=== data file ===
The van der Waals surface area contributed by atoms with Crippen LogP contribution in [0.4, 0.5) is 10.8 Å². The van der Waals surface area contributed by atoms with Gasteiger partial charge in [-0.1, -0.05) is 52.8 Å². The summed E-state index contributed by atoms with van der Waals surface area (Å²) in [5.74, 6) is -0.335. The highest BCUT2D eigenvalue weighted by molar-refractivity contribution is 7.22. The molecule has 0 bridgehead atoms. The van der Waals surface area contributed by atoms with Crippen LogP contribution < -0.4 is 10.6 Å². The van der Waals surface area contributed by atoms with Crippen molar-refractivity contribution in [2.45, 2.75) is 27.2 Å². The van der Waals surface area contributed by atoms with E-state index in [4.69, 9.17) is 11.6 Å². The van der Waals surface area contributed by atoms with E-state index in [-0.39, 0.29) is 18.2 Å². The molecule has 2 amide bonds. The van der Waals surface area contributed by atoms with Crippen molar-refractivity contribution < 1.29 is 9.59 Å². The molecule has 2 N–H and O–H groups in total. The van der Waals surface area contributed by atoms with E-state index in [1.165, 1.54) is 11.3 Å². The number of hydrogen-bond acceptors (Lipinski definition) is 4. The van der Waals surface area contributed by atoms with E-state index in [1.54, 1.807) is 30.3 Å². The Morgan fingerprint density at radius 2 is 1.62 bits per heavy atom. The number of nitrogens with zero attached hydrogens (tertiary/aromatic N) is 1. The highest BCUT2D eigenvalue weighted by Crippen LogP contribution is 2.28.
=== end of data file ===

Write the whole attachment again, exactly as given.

The van der Waals surface area contributed by atoms with Crippen LogP contribution in [0.4, 0.5) is 10.8 Å². The van der Waals surface area contributed by atoms with Gasteiger partial charge in [-0.1, -0.05) is 52.8 Å². The summed E-state index contributed by atoms with van der Waals surface area (Å²) in [5.74, 6) is -0.335. The highest BCUT2D eigenvalue weighted by molar-refractivity contribution is 7.22. The molecule has 0 bridgehead atoms. The van der Waals surface area contributed by atoms with Crippen LogP contribution < -0.4 is 10.6 Å². The van der Waals surface area contributed by atoms with Crippen molar-refractivity contribution in [2.45, 2.75) is 27.2 Å². The van der Waals surface area contributed by atoms with E-state index in [4.69, 9.17) is 11.6 Å². The van der Waals surface area contributed by atoms with E-state index in [-0.39, 0.29) is 18.2 Å². The molecule has 2 amide bonds. The van der Waals surface area contributed by atoms with Crippen molar-refractivity contribution < 1.29 is 9.59 Å². The molecule has 2 N–H and O–H groups in total. The van der Waals surface area contributed by atoms with E-state index in [1.165, 1.54) is 11.3 Å². The number of hydrogen-bond acceptors (Lipinski definition) is 4. The van der Waals surface area contributed by atoms with E-state index in [1.54, 1.807) is 30.3 Å². The Morgan fingerprint density at radius 2 is 1.62 bits per heavy atom. The number of nitrogens with zero attached hydrogens (tertiary/aromatic N) is 1. The highest BCUT2D eigenvalue weighted by Crippen LogP contribution is 2.28.